In multiprocessing at least two central processors are arranged, these together having access to the data memory of the establishment, and there is obtained a number of possibilities for computer configurations and control load distributions existing during operational periods. A processor redundancy is used that enables, without rigorous reconfiguration of the computer system, variation in real time of the rules according to which the control load is distributed to the central processors. The tasks of the processors are thus adjusted dynamically and optimally to the instantaneous telephony traffic clearing process.
It is known to combine preprocessing with multiprocessing and also to introduce regional processor redundancy.
The above mentioned advantages, i.e. function execution carried out in parallel due to constant or flexible processor load distribution, are obtained at the cost of the disadvantage that it is absolutely necessary to have interprocessor communication and processor co-operative functions, which constitute an extra computer load and which must be graded as inefficient in relation to the efficient telephony traffic clearing functions. Due to the above-mentioned deficiencies in principle between preprocessing and multiprocessing there is the result that a regional processor only co-operates with its central processor and that a central processor controls its regional processors and also co-operates with the other central processors. The two-way co-operation between a central processor and its associated function blocks with or without regional processors is controlled by this central processor, which also one-way controls the execution of functions for its co-operation with the other central processors. Control of the processors' co-operation has so far been decentralized. Each processor has processed instructions for its co-operation with the other processors.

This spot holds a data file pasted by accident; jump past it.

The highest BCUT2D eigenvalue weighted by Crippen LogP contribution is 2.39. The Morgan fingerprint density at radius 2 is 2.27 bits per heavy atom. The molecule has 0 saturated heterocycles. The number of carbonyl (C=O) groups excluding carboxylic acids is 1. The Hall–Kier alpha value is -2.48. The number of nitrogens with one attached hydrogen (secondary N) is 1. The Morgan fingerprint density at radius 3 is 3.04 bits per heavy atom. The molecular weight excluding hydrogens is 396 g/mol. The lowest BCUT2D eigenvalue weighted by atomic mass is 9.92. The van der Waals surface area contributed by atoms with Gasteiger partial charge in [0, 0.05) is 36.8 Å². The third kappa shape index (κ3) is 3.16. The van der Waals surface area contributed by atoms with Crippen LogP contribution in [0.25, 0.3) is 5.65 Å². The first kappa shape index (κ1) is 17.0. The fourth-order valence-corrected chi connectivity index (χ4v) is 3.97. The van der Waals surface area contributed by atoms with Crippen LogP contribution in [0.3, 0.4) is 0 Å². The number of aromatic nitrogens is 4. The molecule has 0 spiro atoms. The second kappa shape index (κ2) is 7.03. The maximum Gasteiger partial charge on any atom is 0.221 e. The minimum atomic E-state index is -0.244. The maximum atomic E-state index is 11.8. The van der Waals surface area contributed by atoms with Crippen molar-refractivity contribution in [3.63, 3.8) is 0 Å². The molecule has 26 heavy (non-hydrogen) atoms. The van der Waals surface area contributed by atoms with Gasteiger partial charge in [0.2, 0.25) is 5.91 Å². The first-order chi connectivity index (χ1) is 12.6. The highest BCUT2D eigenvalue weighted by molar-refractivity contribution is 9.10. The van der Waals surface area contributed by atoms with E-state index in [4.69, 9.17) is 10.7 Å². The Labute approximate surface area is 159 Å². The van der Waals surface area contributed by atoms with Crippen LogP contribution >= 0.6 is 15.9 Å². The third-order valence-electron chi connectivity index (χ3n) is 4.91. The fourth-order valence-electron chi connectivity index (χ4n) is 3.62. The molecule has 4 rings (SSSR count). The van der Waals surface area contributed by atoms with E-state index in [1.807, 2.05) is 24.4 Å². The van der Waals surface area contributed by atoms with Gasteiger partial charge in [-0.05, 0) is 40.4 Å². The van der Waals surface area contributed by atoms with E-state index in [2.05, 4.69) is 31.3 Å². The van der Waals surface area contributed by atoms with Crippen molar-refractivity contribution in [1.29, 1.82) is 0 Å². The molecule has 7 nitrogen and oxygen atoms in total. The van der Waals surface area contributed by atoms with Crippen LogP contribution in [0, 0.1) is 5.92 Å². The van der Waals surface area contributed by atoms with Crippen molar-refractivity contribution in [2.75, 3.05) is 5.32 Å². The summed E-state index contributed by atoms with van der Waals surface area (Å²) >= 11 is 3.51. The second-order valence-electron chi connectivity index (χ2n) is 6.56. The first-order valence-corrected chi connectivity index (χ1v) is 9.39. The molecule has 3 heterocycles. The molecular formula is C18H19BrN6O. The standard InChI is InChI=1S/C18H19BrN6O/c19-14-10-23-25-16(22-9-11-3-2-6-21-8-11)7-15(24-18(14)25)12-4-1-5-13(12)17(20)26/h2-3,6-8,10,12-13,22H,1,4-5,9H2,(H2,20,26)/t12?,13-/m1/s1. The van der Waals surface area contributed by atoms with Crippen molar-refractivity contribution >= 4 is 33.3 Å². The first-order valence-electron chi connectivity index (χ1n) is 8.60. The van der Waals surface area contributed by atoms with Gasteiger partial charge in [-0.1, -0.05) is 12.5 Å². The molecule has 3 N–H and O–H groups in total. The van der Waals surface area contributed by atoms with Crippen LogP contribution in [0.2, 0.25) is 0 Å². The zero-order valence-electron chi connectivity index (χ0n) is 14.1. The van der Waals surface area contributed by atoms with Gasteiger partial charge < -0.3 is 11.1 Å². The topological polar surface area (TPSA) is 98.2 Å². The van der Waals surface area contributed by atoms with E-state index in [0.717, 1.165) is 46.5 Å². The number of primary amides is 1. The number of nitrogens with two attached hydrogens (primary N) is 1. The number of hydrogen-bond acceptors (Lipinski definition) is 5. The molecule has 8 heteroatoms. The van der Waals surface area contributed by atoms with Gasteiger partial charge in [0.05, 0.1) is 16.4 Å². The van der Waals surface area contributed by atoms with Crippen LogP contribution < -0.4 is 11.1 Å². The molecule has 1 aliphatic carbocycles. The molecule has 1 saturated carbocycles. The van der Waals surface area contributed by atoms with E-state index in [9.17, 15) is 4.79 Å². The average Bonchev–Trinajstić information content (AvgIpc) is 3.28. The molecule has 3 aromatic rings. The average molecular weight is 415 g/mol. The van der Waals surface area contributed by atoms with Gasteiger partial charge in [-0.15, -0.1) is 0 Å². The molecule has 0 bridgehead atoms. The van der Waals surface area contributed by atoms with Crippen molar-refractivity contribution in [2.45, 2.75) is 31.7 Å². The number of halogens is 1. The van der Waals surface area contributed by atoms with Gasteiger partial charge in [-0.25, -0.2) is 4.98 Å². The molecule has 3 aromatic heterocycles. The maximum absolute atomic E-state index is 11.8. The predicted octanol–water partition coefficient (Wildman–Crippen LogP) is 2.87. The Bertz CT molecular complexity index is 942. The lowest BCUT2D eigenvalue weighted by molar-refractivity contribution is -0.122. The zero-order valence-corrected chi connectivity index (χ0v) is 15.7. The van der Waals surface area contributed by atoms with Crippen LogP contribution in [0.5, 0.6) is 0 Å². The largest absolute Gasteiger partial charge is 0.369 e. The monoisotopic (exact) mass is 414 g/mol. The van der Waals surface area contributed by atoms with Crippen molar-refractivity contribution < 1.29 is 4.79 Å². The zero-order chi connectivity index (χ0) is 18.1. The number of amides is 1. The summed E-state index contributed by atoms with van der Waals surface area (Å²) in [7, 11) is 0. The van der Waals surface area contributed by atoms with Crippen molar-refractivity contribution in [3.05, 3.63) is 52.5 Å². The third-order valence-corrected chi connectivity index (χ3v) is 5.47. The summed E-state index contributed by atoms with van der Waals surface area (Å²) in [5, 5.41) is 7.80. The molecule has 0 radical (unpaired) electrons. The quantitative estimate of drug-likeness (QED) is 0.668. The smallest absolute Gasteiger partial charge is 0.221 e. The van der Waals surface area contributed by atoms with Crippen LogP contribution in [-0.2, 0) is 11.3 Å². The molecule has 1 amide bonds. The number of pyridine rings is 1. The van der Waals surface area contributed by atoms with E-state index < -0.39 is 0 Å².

The known art concerning function blocks, interprocessor communication, preprocessing and multiprocessing is described, e.g. in U.S. Pat. Nos. 3,503,048, 3,969,701 and in the journal "Electronics", Jan. 27, 1983, pages 94-97 in an article "Fault-tolerant Computers" by Kenneth I. Cohen.
The present invention is directed to a computer system with at least two processors for controlling a telephony traffic clearing process in real time. The inventive concept is to introduce a constant distribution of the total system processor load such that one of the processors, hereinafter called co-operation processor, controls the above-described indispensable establishment function block co-operation and interprocessor co-operation. The co-operation processor only has access to a co-operation memory for storing co-operative control information. The co-operation processor achieves co-operation by switching co-operative signals, and in the co-operation there is included deciding with the aid of job priority function blocks the consecutive order in which the establishment function blocks are ordered to execute assigned functions.
There is thus obtained as the inventive concept the introduction into the total stored program controlled telecommunication establishment a stored program controlled co-operative signal switching system which is independent per se, and which includes the co-operation processor connected to a plurality of co-operation function blocks and priority determining function blocks. The function blocks of the signal switching system are realized substantially with the aid of the co-operation memory. If the total telecommunication establishment for switching calls between telephone subscribers is compared with the inventive administrative signal switching system, it will be found that the establishment function blocks, regional processors and central processors function as subscribers to the signal switching system, subscribers calling each other according to given rules and conferring with one another according to given signaling codes.